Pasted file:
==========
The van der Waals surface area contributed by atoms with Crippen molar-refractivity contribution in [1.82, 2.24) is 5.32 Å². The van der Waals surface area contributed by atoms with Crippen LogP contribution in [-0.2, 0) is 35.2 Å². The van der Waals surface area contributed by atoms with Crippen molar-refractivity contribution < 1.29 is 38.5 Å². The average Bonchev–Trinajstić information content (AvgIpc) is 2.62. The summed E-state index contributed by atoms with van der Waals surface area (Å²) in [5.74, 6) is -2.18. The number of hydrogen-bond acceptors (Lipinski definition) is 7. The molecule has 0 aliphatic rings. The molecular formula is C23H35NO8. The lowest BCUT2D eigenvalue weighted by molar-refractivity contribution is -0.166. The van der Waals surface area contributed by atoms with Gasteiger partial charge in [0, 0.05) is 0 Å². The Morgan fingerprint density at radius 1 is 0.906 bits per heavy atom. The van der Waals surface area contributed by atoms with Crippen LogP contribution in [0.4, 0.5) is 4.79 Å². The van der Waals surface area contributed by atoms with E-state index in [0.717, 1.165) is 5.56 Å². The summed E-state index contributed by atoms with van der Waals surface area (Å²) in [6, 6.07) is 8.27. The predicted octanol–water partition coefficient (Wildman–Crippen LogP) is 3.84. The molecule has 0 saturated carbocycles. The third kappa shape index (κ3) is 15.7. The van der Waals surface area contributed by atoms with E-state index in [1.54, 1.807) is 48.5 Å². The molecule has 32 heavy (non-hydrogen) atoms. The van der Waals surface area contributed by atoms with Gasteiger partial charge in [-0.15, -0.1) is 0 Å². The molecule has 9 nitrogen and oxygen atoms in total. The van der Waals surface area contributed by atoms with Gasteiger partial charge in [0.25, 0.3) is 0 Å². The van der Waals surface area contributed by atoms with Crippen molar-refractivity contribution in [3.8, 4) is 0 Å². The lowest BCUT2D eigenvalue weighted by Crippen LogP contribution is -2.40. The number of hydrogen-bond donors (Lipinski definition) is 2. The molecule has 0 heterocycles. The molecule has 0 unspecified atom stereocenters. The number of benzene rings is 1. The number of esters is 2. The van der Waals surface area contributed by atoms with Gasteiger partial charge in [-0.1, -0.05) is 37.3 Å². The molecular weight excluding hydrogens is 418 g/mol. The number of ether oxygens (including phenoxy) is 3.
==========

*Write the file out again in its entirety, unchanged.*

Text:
The van der Waals surface area contributed by atoms with Crippen molar-refractivity contribution in [1.82, 2.24) is 5.32 Å². The van der Waals surface area contributed by atoms with Crippen LogP contribution in [-0.2, 0) is 35.2 Å². The van der Waals surface area contributed by atoms with Crippen molar-refractivity contribution < 1.29 is 38.5 Å². The average Bonchev–Trinajstić information content (AvgIpc) is 2.62. The summed E-state index contributed by atoms with van der Waals surface area (Å²) in [5.74, 6) is -2.18. The number of hydrogen-bond acceptors (Lipinski definition) is 7. The molecule has 0 aliphatic rings. The molecular formula is C23H35NO8. The lowest BCUT2D eigenvalue weighted by molar-refractivity contribution is -0.166. The van der Waals surface area contributed by atoms with Gasteiger partial charge in [0, 0.05) is 0 Å². The Morgan fingerprint density at radius 1 is 0.906 bits per heavy atom. The van der Waals surface area contributed by atoms with Crippen LogP contribution in [0.4, 0.5) is 4.79 Å². The van der Waals surface area contributed by atoms with E-state index in [0.717, 1.165) is 5.56 Å². The summed E-state index contributed by atoms with van der Waals surface area (Å²) in [6, 6.07) is 8.27. The predicted octanol–water partition coefficient (Wildman–Crippen LogP) is 3.84. The molecule has 0 saturated carbocycles. The third kappa shape index (κ3) is 15.7. The van der Waals surface area contributed by atoms with E-state index in [1.54, 1.807) is 48.5 Å². The molecule has 32 heavy (non-hydrogen) atoms. The van der Waals surface area contributed by atoms with Gasteiger partial charge in [-0.15, -0.1) is 0 Å². The molecule has 9 nitrogen and oxygen atoms in total. The van der Waals surface area contributed by atoms with Gasteiger partial charge in [0.25, 0.3) is 0 Å². The van der Waals surface area contributed by atoms with Crippen molar-refractivity contribution in [3.8, 4) is 0 Å². The lowest BCUT2D eigenvalue weighted by Crippen LogP contribution is -2.40. The number of hydrogen-bond donors (Lipinski definition) is 2. The molecule has 0 heterocycles. The molecule has 0 unspecified atom stereocenters. The number of benzene rings is 1. The number of esters is 2. The van der Waals surface area contributed by atoms with Gasteiger partial charge in [-0.1, -0.05) is 37.3 Å². The molecular weight excluding hydrogens is 418 g/mol. The number of ether oxygens (including phenoxy) is 3.